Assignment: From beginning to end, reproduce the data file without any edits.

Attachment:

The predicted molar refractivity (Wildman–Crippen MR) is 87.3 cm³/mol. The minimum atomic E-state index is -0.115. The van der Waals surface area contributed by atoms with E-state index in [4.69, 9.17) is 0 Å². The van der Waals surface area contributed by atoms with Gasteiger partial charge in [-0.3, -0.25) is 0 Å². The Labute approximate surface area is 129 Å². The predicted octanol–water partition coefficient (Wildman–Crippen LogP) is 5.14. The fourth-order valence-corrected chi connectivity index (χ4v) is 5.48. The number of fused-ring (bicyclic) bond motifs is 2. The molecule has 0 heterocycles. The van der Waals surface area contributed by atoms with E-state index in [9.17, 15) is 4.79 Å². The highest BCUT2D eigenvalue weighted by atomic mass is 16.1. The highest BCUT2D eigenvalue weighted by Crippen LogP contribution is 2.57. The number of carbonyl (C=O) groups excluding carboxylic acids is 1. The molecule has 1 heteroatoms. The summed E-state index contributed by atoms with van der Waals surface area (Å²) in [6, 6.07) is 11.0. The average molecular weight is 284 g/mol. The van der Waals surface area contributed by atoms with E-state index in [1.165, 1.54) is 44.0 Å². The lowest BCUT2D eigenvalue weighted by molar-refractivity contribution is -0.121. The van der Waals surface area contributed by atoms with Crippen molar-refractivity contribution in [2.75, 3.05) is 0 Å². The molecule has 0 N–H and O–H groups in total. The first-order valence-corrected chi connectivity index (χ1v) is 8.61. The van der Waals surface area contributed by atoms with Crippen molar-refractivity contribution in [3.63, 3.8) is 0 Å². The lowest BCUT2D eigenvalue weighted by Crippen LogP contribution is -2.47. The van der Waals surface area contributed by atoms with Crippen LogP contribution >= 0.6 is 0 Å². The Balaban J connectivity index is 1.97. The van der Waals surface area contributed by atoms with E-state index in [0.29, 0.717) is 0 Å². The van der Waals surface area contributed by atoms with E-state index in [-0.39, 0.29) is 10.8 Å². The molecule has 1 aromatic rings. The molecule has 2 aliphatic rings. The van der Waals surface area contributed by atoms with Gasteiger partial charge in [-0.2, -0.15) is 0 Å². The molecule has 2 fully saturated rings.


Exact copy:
The predicted molar refractivity (Wildman–Crippen MR) is 87.3 cm³/mol. The minimum atomic E-state index is -0.115. The van der Waals surface area contributed by atoms with E-state index in [4.69, 9.17) is 0 Å². The van der Waals surface area contributed by atoms with Gasteiger partial charge in [-0.3, -0.25) is 0 Å². The Labute approximate surface area is 129 Å². The predicted octanol–water partition coefficient (Wildman–Crippen LogP) is 5.14. The fourth-order valence-corrected chi connectivity index (χ4v) is 5.48. The number of fused-ring (bicyclic) bond motifs is 2. The molecule has 0 heterocycles. The van der Waals surface area contributed by atoms with E-state index in [9.17, 15) is 4.79 Å². The highest BCUT2D eigenvalue weighted by atomic mass is 16.1. The highest BCUT2D eigenvalue weighted by Crippen LogP contribution is 2.57. The number of carbonyl (C=O) groups excluding carboxylic acids is 1. The molecule has 1 heteroatoms. The summed E-state index contributed by atoms with van der Waals surface area (Å²) in [6, 6.07) is 11.0. The average molecular weight is 284 g/mol. The van der Waals surface area contributed by atoms with E-state index in [1.165, 1.54) is 44.0 Å². The lowest BCUT2D eigenvalue weighted by molar-refractivity contribution is -0.121. The van der Waals surface area contributed by atoms with Crippen molar-refractivity contribution in [2.75, 3.05) is 0 Å². The molecule has 0 N–H and O–H groups in total. The first-order valence-corrected chi connectivity index (χ1v) is 8.61. The van der Waals surface area contributed by atoms with Crippen molar-refractivity contribution in [3.63, 3.8) is 0 Å². The lowest BCUT2D eigenvalue weighted by Crippen LogP contribution is -2.47. The van der Waals surface area contributed by atoms with Crippen LogP contribution >= 0.6 is 0 Å². The Balaban J connectivity index is 1.97. The van der Waals surface area contributed by atoms with E-state index in [0.29, 0.717) is 0 Å². The van der Waals surface area contributed by atoms with E-state index in [-0.39, 0.29) is 10.8 Å². The molecule has 1 aromatic rings. The molecule has 2 aliphatic rings. The van der Waals surface area contributed by atoms with Gasteiger partial charge in [-0.2, -0.15) is 0 Å². The molecule has 2 fully saturated rings.